When you’re up against a Mourinho side playing such dirty tactics you need a strong referee to stamp it out. Instead we got one that was practically born in the Stretford End. That’s why I’m so confused about the praise he’s been getting today. From where I was sat, admittedly in a partisan atmosphere, he was very generous to them and let us get away with nothing. It wasn’t the worst refereeing performance we’ve ever seen but it was a demonstration of someone determined not to be intimidated, regardless of what was actually happening on the pitch.

Karius Criticism Is Crazy

First of all let me clarify something: I do not think that Loris Karius’ performances so far for Liverpool have been flawless. Far from it, they’ve unquestionably been found wanting at times. Yet it’s also entirely fair to say that the criticism that is being levelled at him from some quarters is madness.

Since coming in for the game against Derby the German has played four games, conceding two goals and keeping two clean sheets. One of those clean sheets was achieved last night and is our first in the Premier League this season. Stats don’t always tell the full story, but that’s not a bad return all things considered.

For me the goalkeeper situation is rather simple. Simon Mignolet is not good enough to be our number one long-term. He’s perhaps not as bad as I’ve thought in the past when compared to other goalkeepers in the top-flight, but he’s nowhere near good enough. We know what Mignolet’s ceiling is as a goalkeeper and he very obviously needs to be replaced.

Right now we have no idea what Karius’ ceiling is. He could develop into one of the best goalkeepers in the league. Equally he could turn out to be not much better than his Belgian teammate. Only time will tell on that front, but in order for us to find out he has to be given time. At some point he’ll face an actual shot on his goal and we’ll be able to judge him on how he deals with it.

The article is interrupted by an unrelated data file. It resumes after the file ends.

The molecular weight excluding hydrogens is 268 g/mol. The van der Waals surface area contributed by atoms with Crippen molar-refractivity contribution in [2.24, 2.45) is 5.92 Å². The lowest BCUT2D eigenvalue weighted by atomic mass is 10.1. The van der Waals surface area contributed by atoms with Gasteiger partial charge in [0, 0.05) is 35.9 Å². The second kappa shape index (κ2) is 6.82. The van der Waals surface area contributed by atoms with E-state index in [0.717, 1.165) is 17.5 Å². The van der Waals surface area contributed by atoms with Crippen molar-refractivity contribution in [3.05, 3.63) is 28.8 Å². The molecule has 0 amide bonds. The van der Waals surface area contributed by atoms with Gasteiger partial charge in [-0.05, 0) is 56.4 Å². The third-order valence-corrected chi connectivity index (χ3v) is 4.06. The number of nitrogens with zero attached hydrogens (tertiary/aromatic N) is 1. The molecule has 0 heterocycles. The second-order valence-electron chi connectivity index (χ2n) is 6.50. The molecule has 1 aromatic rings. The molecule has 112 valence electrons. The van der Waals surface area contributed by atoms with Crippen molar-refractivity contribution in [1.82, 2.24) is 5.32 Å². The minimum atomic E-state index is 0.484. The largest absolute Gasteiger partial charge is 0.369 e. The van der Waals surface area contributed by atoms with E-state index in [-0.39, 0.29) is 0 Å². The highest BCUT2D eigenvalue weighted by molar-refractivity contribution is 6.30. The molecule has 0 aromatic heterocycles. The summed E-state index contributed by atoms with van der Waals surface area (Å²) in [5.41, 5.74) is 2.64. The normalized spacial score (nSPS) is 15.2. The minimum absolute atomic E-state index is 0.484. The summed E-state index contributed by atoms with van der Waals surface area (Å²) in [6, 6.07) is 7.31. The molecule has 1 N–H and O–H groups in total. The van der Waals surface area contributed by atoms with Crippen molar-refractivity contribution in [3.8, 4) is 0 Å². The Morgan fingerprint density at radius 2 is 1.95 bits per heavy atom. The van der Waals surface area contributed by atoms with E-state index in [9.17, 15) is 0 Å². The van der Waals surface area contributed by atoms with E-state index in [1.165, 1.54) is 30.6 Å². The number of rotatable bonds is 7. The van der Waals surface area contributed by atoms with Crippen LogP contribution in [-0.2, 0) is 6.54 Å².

If you think that Simon Mignolet would have produced significantly better performances in goal over the last four games than Karius has managed then you’re completely forgetting his performances over the past three years. He has never looked comfortable at dealing with crosses, often makes a mistake and has terrible distribution. All things that the German is being criticised for now, with the major difference being that Mignolet has been here for three years not three games. He’s not developed as a goalkeeper at all.

mooinblack / shutterstock.com

mooinblack / shutterstock.com

If Karius had made countless mistakes and cost us points I’d understand those calling for Mignolet to come back into the side. But he hasn’t. He hasn’t looked as settled as we’d all have liked, but it’s easy to forget that he’s moved to a new country and is working with a defence hadn’t met before signing in the summer. His injury meant he didn’t even get to work with them in pre-season so he needs to learn how they work during matches. That’s not ideal, but it’s how it is.

I’ll summarise like this: Is he worse than Simon Mignolet? No. Has he cost us any points thus far? No. Can he get better with time? Yes. Can Mignolet? No. The microscopic observation of him is neither helpful nor fair. He might be struggling with set-pieces and crosses but so did Mignolet. The set-pieces issue is clearly systemic, with Liverpool’s defence as a whole struggling to cope. The crosses issue is one that has beset both goalkeepers and others besides, meaning at some point someone at the club might want to ask questions of a certain goalkeeping coach…